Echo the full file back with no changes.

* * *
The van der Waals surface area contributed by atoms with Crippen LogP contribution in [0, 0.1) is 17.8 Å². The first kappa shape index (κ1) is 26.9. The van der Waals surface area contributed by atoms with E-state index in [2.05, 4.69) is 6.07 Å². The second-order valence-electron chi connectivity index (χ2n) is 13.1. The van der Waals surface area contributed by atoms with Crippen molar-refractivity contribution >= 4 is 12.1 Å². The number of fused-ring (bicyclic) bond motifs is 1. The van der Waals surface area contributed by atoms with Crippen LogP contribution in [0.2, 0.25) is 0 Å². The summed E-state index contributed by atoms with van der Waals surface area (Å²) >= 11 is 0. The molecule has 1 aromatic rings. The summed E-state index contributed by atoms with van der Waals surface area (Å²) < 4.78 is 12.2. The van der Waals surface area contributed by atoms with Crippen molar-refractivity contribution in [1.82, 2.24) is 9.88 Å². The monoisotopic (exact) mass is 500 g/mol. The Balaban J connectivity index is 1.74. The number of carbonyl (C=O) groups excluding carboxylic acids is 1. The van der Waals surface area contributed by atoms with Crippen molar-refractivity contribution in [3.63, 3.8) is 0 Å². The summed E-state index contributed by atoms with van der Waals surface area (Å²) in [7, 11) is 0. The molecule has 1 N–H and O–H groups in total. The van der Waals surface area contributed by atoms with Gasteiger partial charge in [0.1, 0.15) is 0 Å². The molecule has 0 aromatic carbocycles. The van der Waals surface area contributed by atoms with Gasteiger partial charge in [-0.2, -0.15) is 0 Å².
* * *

The van der Waals surface area contributed by atoms with Crippen LogP contribution in [0, 0.1) is 17.8 Å². The first kappa shape index (κ1) is 26.9. The van der Waals surface area contributed by atoms with E-state index in [2.05, 4.69) is 6.07 Å². The second-order valence-electron chi connectivity index (χ2n) is 13.1. The van der Waals surface area contributed by atoms with Crippen molar-refractivity contribution >= 4 is 12.1 Å². The number of fused-ring (bicyclic) bond motifs is 1. The van der Waals surface area contributed by atoms with Crippen LogP contribution in [0.2, 0.25) is 0 Å². The summed E-state index contributed by atoms with van der Waals surface area (Å²) >= 11 is 0. The molecule has 1 aromatic rings. The summed E-state index contributed by atoms with van der Waals surface area (Å²) < 4.78 is 12.2. The van der Waals surface area contributed by atoms with Crippen molar-refractivity contribution in [1.82, 2.24) is 9.88 Å². The monoisotopic (exact) mass is 500 g/mol. The Balaban J connectivity index is 1.74. The number of carbonyl (C=O) groups excluding carboxylic acids is 1. The van der Waals surface area contributed by atoms with Crippen molar-refractivity contribution in [3.63, 3.8) is 0 Å². The summed E-state index contributed by atoms with van der Waals surface area (Å²) in [7, 11) is 0. The molecule has 1 N–H and O–H groups in total. The van der Waals surface area contributed by atoms with Gasteiger partial charge in [0.1, 0.15) is 0 Å². The molecule has 0 aromatic carbocycles. The van der Waals surface area contributed by atoms with Gasteiger partial charge in [-0.2, -0.15) is 0 Å².